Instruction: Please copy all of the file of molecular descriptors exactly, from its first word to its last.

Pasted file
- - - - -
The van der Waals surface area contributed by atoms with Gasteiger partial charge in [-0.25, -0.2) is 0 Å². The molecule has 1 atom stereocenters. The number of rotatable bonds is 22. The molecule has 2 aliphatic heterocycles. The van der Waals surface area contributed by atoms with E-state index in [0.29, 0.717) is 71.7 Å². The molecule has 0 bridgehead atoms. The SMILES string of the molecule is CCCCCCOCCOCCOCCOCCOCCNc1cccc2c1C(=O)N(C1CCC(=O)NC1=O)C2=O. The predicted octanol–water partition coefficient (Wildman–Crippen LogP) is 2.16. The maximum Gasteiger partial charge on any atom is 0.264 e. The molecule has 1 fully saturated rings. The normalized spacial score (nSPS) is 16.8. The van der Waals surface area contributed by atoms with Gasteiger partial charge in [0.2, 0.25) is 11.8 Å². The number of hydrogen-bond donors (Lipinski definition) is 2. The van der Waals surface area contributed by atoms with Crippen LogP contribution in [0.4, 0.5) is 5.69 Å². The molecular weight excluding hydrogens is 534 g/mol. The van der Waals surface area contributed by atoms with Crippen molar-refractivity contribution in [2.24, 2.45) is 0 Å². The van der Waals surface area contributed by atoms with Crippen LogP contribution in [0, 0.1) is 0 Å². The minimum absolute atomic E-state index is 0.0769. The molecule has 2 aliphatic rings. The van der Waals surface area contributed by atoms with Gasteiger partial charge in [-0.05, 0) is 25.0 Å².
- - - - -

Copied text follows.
The van der Waals surface area contributed by atoms with Gasteiger partial charge in [-0.25, -0.2) is 0 Å². The molecule has 1 atom stereocenters. The number of rotatable bonds is 22. The molecule has 2 aliphatic heterocycles. The van der Waals surface area contributed by atoms with E-state index in [0.29, 0.717) is 71.7 Å². The molecule has 0 bridgehead atoms. The SMILES string of the molecule is CCCCCCOCCOCCOCCOCCOCCNc1cccc2c1C(=O)N(C1CCC(=O)NC1=O)C2=O. The predicted octanol–water partition coefficient (Wildman–Crippen LogP) is 2.16. The maximum Gasteiger partial charge on any atom is 0.264 e. The molecule has 1 fully saturated rings. The normalized spacial score (nSPS) is 16.8. The van der Waals surface area contributed by atoms with Gasteiger partial charge in [0.2, 0.25) is 11.8 Å². The number of hydrogen-bond donors (Lipinski definition) is 2. The van der Waals surface area contributed by atoms with Crippen LogP contribution in [0.4, 0.5) is 5.69 Å². The molecular weight excluding hydrogens is 534 g/mol. The van der Waals surface area contributed by atoms with Crippen molar-refractivity contribution in [2.24, 2.45) is 0 Å². The van der Waals surface area contributed by atoms with Crippen LogP contribution in [0, 0.1) is 0 Å². The minimum absolute atomic E-state index is 0.0769. The molecule has 2 aliphatic rings. The van der Waals surface area contributed by atoms with Gasteiger partial charge in [-0.05, 0) is 25.0 Å².